This was pretty easy to deal with, as he got older. Nobody really ever tried to give him beans to eat as Superman, and as Clark Kent, he could just claim either allergy or that he didn't like them. Problem was, he said the latter to the wrong person.

Enter Lois Lane.

Now, Lois Lane is a great reporter. One of the best. She fearlessly charges in to get stories that no one else can get, and she reports them with snappy writing that defines her newspaper, the Daily Planet. But to anyone who isn't remotely as strong-willed as she is, or possessed of super-patience (like Mr. Kent), Lois Lane is basically a giant pain in the ass. It's true. She has to have the last word on everything, she has to be right, and if you disagree with a single position she takes, she will make it her mission in life to show you how wrong you are. So when Clark Kent told her one night when they went out to dinner at a Mexican place that he didn't care for beans, she said a polite "Mm-hmm" as she filed that away in her head.

I'll change your mind about beans, Clark. Oh yes. I will change your mind about beans!

Lois Lane could be a little bit creepy and weird, come to think of it.

So there was Lois one day, hatching a plan to convert Clark Kent to liking beans. Her scheme involved getting him to eat some without him knowing that they were beans, and when he said how much he liked the dish, she'd be able to spring on him the fact that he'd just eaten beans and liked them so he could now see how silly he was being with that whole bean thing.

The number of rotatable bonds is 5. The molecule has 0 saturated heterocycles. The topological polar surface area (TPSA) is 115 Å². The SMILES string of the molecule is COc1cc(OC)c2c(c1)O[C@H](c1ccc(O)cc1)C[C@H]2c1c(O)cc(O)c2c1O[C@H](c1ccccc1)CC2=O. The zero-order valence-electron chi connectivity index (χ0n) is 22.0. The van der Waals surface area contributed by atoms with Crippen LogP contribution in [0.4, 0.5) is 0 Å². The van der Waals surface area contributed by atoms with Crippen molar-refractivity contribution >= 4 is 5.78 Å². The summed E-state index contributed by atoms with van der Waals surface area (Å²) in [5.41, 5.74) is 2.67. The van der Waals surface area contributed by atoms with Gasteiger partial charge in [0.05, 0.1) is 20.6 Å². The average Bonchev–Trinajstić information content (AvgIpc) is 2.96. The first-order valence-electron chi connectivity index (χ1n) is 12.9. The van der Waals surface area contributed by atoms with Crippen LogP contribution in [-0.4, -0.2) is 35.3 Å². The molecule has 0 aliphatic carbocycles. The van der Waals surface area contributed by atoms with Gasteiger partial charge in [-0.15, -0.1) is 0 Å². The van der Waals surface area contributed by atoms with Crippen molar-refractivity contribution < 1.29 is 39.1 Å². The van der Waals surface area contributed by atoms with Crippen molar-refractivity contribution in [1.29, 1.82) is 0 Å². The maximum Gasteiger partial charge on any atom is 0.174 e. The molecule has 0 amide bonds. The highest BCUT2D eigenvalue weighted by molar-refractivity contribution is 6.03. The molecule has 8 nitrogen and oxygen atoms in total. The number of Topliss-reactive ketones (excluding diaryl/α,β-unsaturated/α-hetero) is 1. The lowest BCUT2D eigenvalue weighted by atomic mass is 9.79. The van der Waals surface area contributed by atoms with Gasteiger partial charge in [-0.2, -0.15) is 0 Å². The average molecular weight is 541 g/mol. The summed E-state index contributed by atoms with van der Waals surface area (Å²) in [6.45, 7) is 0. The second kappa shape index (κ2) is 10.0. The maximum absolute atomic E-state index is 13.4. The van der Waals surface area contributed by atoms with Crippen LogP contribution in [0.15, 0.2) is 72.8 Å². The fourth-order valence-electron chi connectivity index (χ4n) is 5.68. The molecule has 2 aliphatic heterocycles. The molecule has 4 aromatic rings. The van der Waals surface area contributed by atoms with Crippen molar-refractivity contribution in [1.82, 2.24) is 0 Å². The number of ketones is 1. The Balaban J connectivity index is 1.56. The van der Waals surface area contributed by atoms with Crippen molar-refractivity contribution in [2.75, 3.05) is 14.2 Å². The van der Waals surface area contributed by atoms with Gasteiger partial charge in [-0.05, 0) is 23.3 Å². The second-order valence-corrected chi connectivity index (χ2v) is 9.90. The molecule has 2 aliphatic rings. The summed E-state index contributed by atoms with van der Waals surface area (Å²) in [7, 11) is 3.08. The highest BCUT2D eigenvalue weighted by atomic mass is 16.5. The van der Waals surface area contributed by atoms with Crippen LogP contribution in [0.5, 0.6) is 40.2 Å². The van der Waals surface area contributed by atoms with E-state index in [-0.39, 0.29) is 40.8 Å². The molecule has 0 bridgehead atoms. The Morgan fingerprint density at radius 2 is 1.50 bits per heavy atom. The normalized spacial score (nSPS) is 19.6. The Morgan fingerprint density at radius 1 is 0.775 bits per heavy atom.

Yeah. As plans go, that's about as complex as Lois Lane could muster. Lex Luthor, she wasn't.

Which brings us to: Lex Luthor.

See, Lex Luthor was pissed off that year as Christmas rolled near, same way he was every year when Christmas rolled near. He was angry because his schemes had been thwarted. He was also angry because the snowmobile he was on kept wanting to tilt over to the right, because of the weight of the rocket launcher they had with them.

"I can't believe it," said Lex. "How hard can it be to figure out where Superman goes all the time! It's not that big a planet! There's only so much 'north'!"

"Maybe he starts out north and then turns left," his henchman offered. This henchman was fat and portly and looked something like that guy from the movie Network.

"Shut up, you nitwit. Let me think."

He pulled the snowmobile over -- who knows why, they weren't even on a road -- and looked at his map. "I've triangulated every course Superman's ever taken when he flew north from Metropolis. I can't believe he'd fly in anything other than a straight line, but the lines never converge on anything. And yet, I swear he must have a Fortress up here somewhere!"

"Maybe he just likes his solitude?"

"Oh shut up." Lex fired up the snowmobile again, and off they went. (How did they have enough gas to snowmobile all the way that far north? Why are you asking me?!)

Meanwhile, some hundred miles south in the city of Metropolis, someplace in the eastern United States but totally not New York City even though it really looks like NYC and all, Clark Kent arrived at Lois Lane's apartment. He awkwardly knocked on her door, and she opened it and let him in.

"Hi, Clark! Merry Christmas! I'm glad you could make it."